Search Continues for Food Processor to Fill Pending Heinz Gap
More than 45 food processors have been approached to either set up shop in Leamington or buy from suppliers bracing for the closure of the H.J. Heinz plant in June.
“There are people that we have spoken with that we have then put them in touch with Heinz and where those discussions go from that point on we don’t know,” Sandra Pupatello, CEO of the WindsorEssex Economic Development Corporation, said Tuesday.
Monday night Pupatello updated Leamington council on the corporation’s efforts since the Nov. 14 closure announcement to find another company that would operate out of the plant or in the region. There are rumours and speculation but since the economic development corporation does not know what Heinz will do with the plant, Pupatello said the corporation will continue the search and help Heinz suppliers. Some of them relied totally on Heinz business.
Michael Mullen, senior vice-president of corporate and government affairs at the Heinz Pittsburgh headquarters, said in January the company continues “to review options for the facility post closure” and Tuesday via email said there was no update.
The ideal situation is Heinz selling the plant and another company moving in with a larger operation and more jobs, Pupatello said. She can’t divulge which food processors the corporation has been in touch with but said local economic development officials are putting on a full-court press to attract attention to what she called a “dream area for food processing.”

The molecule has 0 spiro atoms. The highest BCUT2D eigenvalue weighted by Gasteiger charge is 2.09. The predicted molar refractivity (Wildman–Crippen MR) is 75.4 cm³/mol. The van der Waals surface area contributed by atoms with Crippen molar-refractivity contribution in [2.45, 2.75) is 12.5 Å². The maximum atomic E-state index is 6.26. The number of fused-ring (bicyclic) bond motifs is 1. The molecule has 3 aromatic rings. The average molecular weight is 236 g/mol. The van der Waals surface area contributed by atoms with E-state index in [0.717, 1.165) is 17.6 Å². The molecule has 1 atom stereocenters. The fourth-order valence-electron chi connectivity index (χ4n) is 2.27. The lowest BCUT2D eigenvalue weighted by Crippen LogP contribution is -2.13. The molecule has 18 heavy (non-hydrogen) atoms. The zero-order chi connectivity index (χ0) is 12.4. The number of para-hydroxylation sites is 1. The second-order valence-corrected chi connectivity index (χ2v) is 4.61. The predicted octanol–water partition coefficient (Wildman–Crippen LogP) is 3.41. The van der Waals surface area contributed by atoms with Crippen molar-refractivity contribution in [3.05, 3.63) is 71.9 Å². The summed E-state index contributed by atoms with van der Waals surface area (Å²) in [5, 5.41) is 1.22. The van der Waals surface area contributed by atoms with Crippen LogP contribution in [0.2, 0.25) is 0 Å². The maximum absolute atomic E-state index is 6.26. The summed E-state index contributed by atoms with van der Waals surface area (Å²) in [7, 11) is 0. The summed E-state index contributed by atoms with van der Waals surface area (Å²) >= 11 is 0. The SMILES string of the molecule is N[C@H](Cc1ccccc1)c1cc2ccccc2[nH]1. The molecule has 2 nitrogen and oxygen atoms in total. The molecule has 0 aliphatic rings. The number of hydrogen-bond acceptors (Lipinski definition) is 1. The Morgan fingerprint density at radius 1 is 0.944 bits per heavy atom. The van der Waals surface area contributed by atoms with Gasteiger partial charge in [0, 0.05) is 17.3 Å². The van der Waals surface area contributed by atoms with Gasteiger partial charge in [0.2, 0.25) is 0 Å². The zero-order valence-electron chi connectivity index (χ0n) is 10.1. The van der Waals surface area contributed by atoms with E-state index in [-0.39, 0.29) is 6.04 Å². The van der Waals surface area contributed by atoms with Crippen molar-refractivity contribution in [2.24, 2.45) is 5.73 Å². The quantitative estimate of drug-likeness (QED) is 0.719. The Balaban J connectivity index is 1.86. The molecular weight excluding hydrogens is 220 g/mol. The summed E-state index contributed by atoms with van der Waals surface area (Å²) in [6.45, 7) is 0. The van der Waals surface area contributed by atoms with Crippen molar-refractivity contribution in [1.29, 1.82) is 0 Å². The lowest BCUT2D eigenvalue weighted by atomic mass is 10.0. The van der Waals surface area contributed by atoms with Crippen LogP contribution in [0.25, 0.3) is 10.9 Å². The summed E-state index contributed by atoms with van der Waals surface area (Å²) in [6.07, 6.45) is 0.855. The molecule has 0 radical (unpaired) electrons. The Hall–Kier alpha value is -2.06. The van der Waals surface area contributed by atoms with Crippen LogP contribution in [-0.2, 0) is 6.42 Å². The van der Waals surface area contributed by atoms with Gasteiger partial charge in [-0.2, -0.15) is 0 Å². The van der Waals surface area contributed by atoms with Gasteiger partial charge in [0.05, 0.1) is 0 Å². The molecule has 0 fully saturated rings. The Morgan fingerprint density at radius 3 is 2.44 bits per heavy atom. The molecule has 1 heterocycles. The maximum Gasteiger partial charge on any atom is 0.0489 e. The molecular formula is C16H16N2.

The Essex County and Chatham-Kent region already have about 60 food processors, a supply chain to support them and an exchange rate that is looking more favorable for expansion or attracting new companies, she said.
“When you realize what we have for that industry in this region, we have a very good case to be made for companies who are not here yet and probably never heard from us and they’re hearing from us now.”
The $200,000 in funding from Ontario Premier Kathleen Wynne and the Communities in Transition Fund is being used to pay two consultants with food processing or supply chain backgrounds to work with businesses at risk because of the pending closure.
Pupatello said the economic development corporation identified 68 Heinz suppliers and has done 31 risk assessments where Heinz was a key component of the business. She said it is too complex to estimate the number of jobs in the supply chain that could be at risk because of the Heinz closure.
The corporation is working with companies to update their business plans, websites and pitches for new buyers. Some have not had to look for new business in years. She said because of Essex County’s location, they are looking at new business for those suppliers from the northeastern United States and the Toronto area.
A workshop about protecting businesses in a changing economy will be held in Leamington Feb. 25.
Last month Heinz reached closure agreements with its unionized employees and farmers. The plant is expected to close June 27.